We're All One
Bringing back the “unity” in United States
The Sisters of St. Joseph of Chambéry came to the U.S. 135 years ago after five of us were summoned from Chambéry, France, to teach at a Catholic school in Lee, MA.
We went on to teach and serve as administrators at more than 35 schools in several other states, including Connecticut.
A former student of Our Lady of Sorrows (OLS) school (now closed) in Hartford, where our Sisters taught and served as administrators, recently shared her experience as a 5-year-old immigrant from South America.
Back in the 1980s, when Maria Adriana Roscio (who goes by the name Adriana) was enrolled in OLS after her family moved to Hartford from South America, she remembers her classmates represented a variety of cultures:
Hispanic, African American, Irish, Italian, and more.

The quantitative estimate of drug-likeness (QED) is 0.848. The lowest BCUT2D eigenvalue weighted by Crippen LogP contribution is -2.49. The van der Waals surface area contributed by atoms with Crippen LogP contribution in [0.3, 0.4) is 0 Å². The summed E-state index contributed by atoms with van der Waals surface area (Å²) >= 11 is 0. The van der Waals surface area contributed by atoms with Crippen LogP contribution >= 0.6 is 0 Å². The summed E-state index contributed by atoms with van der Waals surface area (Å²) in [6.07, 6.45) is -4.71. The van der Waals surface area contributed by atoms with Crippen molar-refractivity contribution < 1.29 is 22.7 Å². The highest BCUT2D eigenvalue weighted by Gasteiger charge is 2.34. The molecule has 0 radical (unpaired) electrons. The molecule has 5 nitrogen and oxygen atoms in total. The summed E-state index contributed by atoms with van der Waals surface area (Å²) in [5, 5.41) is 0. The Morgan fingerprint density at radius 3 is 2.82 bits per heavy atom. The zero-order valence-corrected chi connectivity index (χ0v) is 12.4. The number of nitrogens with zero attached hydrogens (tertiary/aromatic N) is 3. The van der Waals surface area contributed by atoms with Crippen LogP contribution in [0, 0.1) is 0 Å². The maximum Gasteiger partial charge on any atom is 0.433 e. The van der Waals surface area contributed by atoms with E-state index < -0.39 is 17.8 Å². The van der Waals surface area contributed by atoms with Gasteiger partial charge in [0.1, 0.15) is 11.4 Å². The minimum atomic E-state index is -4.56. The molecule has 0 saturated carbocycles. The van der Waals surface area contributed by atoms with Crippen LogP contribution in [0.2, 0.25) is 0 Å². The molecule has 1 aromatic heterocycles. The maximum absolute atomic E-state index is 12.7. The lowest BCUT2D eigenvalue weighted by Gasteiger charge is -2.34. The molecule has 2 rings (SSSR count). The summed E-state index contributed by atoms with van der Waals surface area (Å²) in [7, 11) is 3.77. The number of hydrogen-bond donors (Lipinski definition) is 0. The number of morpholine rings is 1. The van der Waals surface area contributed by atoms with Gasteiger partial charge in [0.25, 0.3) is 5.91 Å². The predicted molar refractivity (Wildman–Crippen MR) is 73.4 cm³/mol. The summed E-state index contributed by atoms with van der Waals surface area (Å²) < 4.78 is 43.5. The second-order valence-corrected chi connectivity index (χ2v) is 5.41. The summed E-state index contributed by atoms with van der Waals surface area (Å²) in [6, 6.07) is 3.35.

Racism didn’t exist, she said. A Puerto Rican classmate translated for her in class until she learned English. A Cuban classmate tutored her in reading. All of this orchestrated by the Sisters.
“The nuns at OLS really gave us that unity,” said Adriana, who today owns her own dance school.
The hatred, violence, disrespect and injustice we’ve seen over the past month didn’t exist at OLS, she said.
As Sisters, we may not be able to perfectly replicate that environment, but we are committed to trying to do better ourselves, and to urge our churches, Congregations, families and government to also try harder.
Reminded of the goodness of the past, we are encouraged that we can turn our societal failures around to foster - by example - greater equality and justice.
On this July 4th, we renew our gratitude for the privileges of living in the U.S. and we invite all to join us in striving to treat everyone with honor, respect and equality.
Maria recently returned to the closed school to post a photo of herself in a dance pose in her pointe shoes and to remind her former classmates of the warm OLS memories:
“We were all one, no matter color or race,” she posted.
Let’s work toward that again.